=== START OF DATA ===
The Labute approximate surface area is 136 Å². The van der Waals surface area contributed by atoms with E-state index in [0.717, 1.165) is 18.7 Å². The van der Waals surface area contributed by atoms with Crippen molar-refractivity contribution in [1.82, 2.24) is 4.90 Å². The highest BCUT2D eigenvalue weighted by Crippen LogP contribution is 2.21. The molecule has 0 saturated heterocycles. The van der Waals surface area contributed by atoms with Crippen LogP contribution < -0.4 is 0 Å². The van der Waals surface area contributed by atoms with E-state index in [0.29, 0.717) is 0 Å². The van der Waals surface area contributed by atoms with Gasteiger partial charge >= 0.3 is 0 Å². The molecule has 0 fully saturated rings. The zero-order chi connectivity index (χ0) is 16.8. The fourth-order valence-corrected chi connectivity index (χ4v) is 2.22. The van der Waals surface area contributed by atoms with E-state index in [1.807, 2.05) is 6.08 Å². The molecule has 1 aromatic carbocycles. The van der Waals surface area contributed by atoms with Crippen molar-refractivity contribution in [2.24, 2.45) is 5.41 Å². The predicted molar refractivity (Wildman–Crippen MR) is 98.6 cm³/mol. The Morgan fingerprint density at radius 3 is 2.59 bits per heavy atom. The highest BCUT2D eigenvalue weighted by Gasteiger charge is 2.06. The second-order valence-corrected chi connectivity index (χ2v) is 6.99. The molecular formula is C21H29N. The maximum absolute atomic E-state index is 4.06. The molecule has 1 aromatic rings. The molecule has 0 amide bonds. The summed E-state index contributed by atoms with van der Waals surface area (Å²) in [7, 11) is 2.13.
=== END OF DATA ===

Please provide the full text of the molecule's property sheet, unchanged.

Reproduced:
The Labute approximate surface area is 136 Å². The van der Waals surface area contributed by atoms with E-state index in [0.717, 1.165) is 18.7 Å². The van der Waals surface area contributed by atoms with Crippen molar-refractivity contribution in [1.82, 2.24) is 4.90 Å². The highest BCUT2D eigenvalue weighted by Crippen LogP contribution is 2.21. The molecule has 0 saturated heterocycles. The van der Waals surface area contributed by atoms with Crippen LogP contribution < -0.4 is 0 Å². The van der Waals surface area contributed by atoms with E-state index in [0.29, 0.717) is 0 Å². The van der Waals surface area contributed by atoms with Gasteiger partial charge >= 0.3 is 0 Å². The molecule has 0 fully saturated rings. The zero-order chi connectivity index (χ0) is 16.8. The fourth-order valence-corrected chi connectivity index (χ4v) is 2.22. The van der Waals surface area contributed by atoms with E-state index in [1.807, 2.05) is 6.08 Å². The molecule has 1 aromatic carbocycles. The van der Waals surface area contributed by atoms with Crippen molar-refractivity contribution in [2.24, 2.45) is 5.41 Å². The predicted molar refractivity (Wildman–Crippen MR) is 98.6 cm³/mol. The Morgan fingerprint density at radius 3 is 2.59 bits per heavy atom. The highest BCUT2D eigenvalue weighted by Gasteiger charge is 2.06. The second-order valence-corrected chi connectivity index (χ2v) is 6.99. The molecular formula is C21H29N. The maximum absolute atomic E-state index is 4.06. The molecule has 1 aromatic rings. The molecule has 0 amide bonds. The summed E-state index contributed by atoms with van der Waals surface area (Å²) in [7, 11) is 2.13.